Permits Filed for 7604 Fourth Avenue in Bay Ridge, Brooklyn

7604 4th Avenue in Bay Ridge, Brooklyn7604 4th Avenue via Google Maps

Permits have been filed for a six-story mixed-use building at 7604 Fourth Avenue in Bay Ridge, Brooklyn. Located between 76th Street and 77th Street, the corner lot is one block north of the 77th Street subway station, serviced by the R train. John Kordistos under the Grace Holdings BK LLC is listed as the owner behind the applications.

The proposed 75-foot-tall development will yield 25,960 square feet, with 15,210 square feet designated for residential space and 4,260 square feet for community facilities. The building will have 17 residences, most likely rentals based on the average unit scope of 894 square feet. The steel-based structure will also have a penthouse and community facilities on the cellar level.

Gerald J. Caliendo Architects is listed as the architect of record.

Demolition permits were filed in June of this year. An estimated completion date has not been announced.

Subscribe to YIMBY’s daily e-mail

Follow
 the YIMBYgram for real-time photo updates
Like YIMBY on Facebook
Follow YIMBY’s Twitter for the latest in YIMBYnews

TFC Horizon
.

3 Comments on "Permits Filed for 7604 Fourth Avenue in Bay Ridge, Brooklyn"

  1. It is real and I see it actually as you report it out, do not extend size of the details to the largest. Now I can feel what you tell me to see, thank you very much for clever thinking and planning to see. (Hello New York YIMBY)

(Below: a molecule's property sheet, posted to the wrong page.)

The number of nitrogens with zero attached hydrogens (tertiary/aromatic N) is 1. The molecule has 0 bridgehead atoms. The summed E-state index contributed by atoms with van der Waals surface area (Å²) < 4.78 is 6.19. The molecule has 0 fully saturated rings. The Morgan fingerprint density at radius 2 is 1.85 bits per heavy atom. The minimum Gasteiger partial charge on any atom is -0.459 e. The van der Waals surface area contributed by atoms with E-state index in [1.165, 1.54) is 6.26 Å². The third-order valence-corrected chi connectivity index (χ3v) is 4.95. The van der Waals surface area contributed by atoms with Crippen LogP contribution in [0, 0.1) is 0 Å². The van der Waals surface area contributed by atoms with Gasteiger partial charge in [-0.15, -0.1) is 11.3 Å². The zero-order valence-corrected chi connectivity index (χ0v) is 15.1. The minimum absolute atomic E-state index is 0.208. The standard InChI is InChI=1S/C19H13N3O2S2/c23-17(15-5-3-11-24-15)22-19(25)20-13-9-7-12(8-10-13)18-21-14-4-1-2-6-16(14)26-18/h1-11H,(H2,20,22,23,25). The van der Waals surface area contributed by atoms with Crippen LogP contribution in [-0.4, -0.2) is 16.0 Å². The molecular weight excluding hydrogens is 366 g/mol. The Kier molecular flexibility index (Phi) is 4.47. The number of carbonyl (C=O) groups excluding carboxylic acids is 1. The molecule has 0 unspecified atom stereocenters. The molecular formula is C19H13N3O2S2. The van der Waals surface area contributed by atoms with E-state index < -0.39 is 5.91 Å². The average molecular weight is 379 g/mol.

2. Amanda Anderson | August 8, 2019 at 7:50 pm | Reply

    Will this be affordable housing?

  3. I cannot understand why a developer would not want to incorporate the exquisite details of the original structure into its plans, for a more aesthetically pleasing, highly marketable outcome. Yes, I understand that some retrofitting would be involved, plus a plan that was not boxy and simple would also impact the cost structure. On the other hand, the quality and style of the finished product, its fit in the neighborhood, acceptance by the community and goodwill … plus a price-tag that would soothe builder and buyer – would make it a much better choice. Why not preserve the city as we advance it? The two need not be mutually exclusive.

Leave a comment

Your email address will not be published.


*